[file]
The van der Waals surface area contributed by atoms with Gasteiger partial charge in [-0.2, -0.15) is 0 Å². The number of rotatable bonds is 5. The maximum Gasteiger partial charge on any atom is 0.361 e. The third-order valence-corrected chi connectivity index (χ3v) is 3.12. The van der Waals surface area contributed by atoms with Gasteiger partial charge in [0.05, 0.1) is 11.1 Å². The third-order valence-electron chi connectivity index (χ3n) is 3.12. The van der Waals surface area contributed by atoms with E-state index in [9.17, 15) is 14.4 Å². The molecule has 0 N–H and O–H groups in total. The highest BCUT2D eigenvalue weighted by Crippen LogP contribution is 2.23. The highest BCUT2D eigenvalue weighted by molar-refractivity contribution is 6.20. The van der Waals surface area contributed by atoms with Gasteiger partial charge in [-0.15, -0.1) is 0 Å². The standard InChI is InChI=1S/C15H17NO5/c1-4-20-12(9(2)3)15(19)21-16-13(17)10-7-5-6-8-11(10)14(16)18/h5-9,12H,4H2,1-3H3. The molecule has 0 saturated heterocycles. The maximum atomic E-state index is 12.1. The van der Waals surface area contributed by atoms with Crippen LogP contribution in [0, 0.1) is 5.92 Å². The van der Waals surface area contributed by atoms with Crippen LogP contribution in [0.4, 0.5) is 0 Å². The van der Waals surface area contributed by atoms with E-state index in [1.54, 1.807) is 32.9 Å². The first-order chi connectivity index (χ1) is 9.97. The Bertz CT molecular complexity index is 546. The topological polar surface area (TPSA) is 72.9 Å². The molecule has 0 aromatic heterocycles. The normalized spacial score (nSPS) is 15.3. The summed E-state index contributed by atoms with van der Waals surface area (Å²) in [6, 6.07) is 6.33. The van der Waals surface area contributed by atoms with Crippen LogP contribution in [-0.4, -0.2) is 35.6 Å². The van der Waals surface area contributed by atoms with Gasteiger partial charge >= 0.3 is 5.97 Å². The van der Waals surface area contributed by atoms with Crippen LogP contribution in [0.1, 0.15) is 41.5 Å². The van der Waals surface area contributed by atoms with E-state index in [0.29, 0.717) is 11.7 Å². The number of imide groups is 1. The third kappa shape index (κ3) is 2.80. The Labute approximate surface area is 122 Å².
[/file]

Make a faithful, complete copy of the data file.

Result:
The van der Waals surface area contributed by atoms with Gasteiger partial charge in [-0.2, -0.15) is 0 Å². The number of rotatable bonds is 5. The maximum Gasteiger partial charge on any atom is 0.361 e. The third-order valence-corrected chi connectivity index (χ3v) is 3.12. The van der Waals surface area contributed by atoms with Gasteiger partial charge in [0.05, 0.1) is 11.1 Å². The third-order valence-electron chi connectivity index (χ3n) is 3.12. The van der Waals surface area contributed by atoms with E-state index in [9.17, 15) is 14.4 Å². The molecule has 0 N–H and O–H groups in total. The highest BCUT2D eigenvalue weighted by Crippen LogP contribution is 2.23. The highest BCUT2D eigenvalue weighted by molar-refractivity contribution is 6.20. The van der Waals surface area contributed by atoms with Gasteiger partial charge in [-0.15, -0.1) is 0 Å². The standard InChI is InChI=1S/C15H17NO5/c1-4-20-12(9(2)3)15(19)21-16-13(17)10-7-5-6-8-11(10)14(16)18/h5-9,12H,4H2,1-3H3. The molecule has 0 saturated heterocycles. The maximum atomic E-state index is 12.1. The van der Waals surface area contributed by atoms with Crippen LogP contribution in [0, 0.1) is 5.92 Å². The van der Waals surface area contributed by atoms with Crippen LogP contribution in [0.4, 0.5) is 0 Å². The van der Waals surface area contributed by atoms with E-state index in [1.54, 1.807) is 32.9 Å². The first-order chi connectivity index (χ1) is 9.97. The Bertz CT molecular complexity index is 546. The topological polar surface area (TPSA) is 72.9 Å². The molecule has 0 aromatic heterocycles. The normalized spacial score (nSPS) is 15.3. The summed E-state index contributed by atoms with van der Waals surface area (Å²) in [6, 6.07) is 6.33. The van der Waals surface area contributed by atoms with Crippen LogP contribution in [-0.4, -0.2) is 35.6 Å². The van der Waals surface area contributed by atoms with Gasteiger partial charge >= 0.3 is 5.97 Å². The van der Waals surface area contributed by atoms with Crippen LogP contribution in [0.1, 0.15) is 41.5 Å². The van der Waals surface area contributed by atoms with E-state index in [0.29, 0.717) is 11.7 Å². The number of imide groups is 1. The third kappa shape index (κ3) is 2.80. The Labute approximate surface area is 122 Å².